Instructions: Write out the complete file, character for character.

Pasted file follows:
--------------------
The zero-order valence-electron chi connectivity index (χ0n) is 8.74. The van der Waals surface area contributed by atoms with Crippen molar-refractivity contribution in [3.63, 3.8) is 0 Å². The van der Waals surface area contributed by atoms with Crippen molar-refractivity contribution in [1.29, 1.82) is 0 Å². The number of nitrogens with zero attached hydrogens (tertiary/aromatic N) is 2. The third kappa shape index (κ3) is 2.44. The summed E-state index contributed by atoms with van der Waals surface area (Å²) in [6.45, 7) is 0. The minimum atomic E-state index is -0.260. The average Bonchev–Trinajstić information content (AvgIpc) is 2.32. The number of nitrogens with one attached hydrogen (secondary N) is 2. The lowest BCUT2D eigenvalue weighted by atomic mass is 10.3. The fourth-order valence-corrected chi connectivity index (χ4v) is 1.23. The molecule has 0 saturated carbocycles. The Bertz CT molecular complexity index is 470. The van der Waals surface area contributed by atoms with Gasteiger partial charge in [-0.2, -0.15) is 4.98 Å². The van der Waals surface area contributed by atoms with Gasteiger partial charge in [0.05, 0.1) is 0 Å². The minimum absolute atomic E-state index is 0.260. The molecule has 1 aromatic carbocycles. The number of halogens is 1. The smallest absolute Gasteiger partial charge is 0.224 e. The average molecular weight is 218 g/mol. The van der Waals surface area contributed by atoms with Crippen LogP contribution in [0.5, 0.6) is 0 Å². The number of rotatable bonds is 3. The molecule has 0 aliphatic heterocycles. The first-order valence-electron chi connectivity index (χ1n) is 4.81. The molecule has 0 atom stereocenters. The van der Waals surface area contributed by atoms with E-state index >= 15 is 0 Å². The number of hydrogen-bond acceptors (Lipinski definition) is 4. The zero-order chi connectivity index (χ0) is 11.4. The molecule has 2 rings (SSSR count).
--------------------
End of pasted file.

The zero-order valence-electron chi connectivity index (χ0n) is 8.74. The van der Waals surface area contributed by atoms with Crippen molar-refractivity contribution in [3.63, 3.8) is 0 Å². The van der Waals surface area contributed by atoms with Crippen molar-refractivity contribution in [1.29, 1.82) is 0 Å². The number of nitrogens with zero attached hydrogens (tertiary/aromatic N) is 2. The third kappa shape index (κ3) is 2.44. The summed E-state index contributed by atoms with van der Waals surface area (Å²) in [6.45, 7) is 0. The minimum atomic E-state index is -0.260. The average Bonchev–Trinajstić information content (AvgIpc) is 2.32. The number of nitrogens with one attached hydrogen (secondary N) is 2. The lowest BCUT2D eigenvalue weighted by atomic mass is 10.3. The fourth-order valence-corrected chi connectivity index (χ4v) is 1.23. The molecule has 0 saturated carbocycles. The Bertz CT molecular complexity index is 470. The van der Waals surface area contributed by atoms with Gasteiger partial charge in [-0.2, -0.15) is 4.98 Å². The van der Waals surface area contributed by atoms with Gasteiger partial charge in [0.05, 0.1) is 0 Å². The minimum absolute atomic E-state index is 0.260. The molecule has 1 aromatic carbocycles. The number of halogens is 1. The smallest absolute Gasteiger partial charge is 0.224 e. The average molecular weight is 218 g/mol. The van der Waals surface area contributed by atoms with Crippen LogP contribution in [0.5, 0.6) is 0 Å². The number of rotatable bonds is 3. The molecule has 0 aliphatic heterocycles. The first-order valence-electron chi connectivity index (χ1n) is 4.81. The molecule has 0 atom stereocenters. The van der Waals surface area contributed by atoms with E-state index >= 15 is 0 Å². The number of hydrogen-bond acceptors (Lipinski definition) is 4. The zero-order chi connectivity index (χ0) is 11.4. The molecule has 2 rings (SSSR count).